Recent genetic studies seem to show that populations of the Goldenrod Gall Moth, Gnorimoschema gallaesolidagnis
, that feed on one species of Goldenrod (Solidago altissima
or Solidago gigantea
) are different from those that feed on the other. Even though there's no other way to tell them apart. This could eventually lead to the formation of two different species.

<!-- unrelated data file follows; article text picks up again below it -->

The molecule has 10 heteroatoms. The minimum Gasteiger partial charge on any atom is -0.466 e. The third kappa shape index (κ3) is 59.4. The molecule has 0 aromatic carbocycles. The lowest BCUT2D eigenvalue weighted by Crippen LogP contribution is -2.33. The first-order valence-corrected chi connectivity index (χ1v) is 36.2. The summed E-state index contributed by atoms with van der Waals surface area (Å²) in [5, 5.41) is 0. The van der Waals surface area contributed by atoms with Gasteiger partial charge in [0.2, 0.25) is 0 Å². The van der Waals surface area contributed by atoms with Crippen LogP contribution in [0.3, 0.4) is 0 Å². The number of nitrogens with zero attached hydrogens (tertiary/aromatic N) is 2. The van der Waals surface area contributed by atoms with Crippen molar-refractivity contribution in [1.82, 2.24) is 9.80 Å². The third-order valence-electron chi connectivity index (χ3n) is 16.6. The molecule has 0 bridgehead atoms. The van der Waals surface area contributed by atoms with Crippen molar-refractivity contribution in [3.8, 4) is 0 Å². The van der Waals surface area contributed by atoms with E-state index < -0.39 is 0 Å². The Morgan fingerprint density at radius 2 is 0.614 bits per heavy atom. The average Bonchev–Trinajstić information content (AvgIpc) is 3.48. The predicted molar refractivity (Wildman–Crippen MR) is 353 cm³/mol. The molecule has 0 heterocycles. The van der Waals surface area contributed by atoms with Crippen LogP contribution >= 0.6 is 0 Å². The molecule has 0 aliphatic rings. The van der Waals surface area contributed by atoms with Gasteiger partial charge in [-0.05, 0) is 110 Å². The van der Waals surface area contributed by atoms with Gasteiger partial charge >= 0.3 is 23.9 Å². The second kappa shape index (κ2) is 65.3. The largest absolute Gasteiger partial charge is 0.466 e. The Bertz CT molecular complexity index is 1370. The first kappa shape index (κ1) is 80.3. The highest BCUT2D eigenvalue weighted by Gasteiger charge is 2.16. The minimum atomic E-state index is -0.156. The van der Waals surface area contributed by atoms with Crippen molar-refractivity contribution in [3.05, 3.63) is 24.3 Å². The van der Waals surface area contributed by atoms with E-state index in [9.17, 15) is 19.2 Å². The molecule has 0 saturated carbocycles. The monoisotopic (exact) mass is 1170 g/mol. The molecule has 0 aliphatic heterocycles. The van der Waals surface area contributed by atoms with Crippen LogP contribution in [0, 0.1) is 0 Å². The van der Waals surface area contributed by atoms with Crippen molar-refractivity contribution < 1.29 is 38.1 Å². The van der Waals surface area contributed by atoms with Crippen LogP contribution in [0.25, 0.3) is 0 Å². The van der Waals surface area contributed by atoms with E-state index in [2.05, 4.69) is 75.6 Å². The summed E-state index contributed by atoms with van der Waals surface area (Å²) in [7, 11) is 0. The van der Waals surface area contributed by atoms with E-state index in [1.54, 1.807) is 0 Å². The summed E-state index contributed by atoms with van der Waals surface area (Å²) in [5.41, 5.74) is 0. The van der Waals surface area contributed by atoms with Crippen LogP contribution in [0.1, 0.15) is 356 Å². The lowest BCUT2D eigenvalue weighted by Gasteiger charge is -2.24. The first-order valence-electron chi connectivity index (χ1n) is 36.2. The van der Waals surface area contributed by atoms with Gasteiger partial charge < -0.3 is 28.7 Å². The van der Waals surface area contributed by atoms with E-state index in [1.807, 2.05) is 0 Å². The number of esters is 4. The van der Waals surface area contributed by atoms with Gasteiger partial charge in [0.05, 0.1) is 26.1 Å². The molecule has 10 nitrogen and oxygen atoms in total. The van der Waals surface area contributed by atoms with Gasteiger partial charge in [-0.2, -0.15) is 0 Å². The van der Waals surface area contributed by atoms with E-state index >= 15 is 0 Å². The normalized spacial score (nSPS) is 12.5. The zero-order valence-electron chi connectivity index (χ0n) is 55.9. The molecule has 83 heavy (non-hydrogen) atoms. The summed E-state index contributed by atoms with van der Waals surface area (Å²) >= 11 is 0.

The female lays her eggs in dead leaves on, or in the leaf litter around, the goldenrods, where they stay dormant through the winter. The larva hatches in the spring, seeks out a plant, and burrows into the stem. Its presence causes the goldenrod to form a tumor-like structure called a gall, which encloses the larva and provides food for it. During the summer the larva pupates inside the gall, emerging in early fall to mate and lay eggs.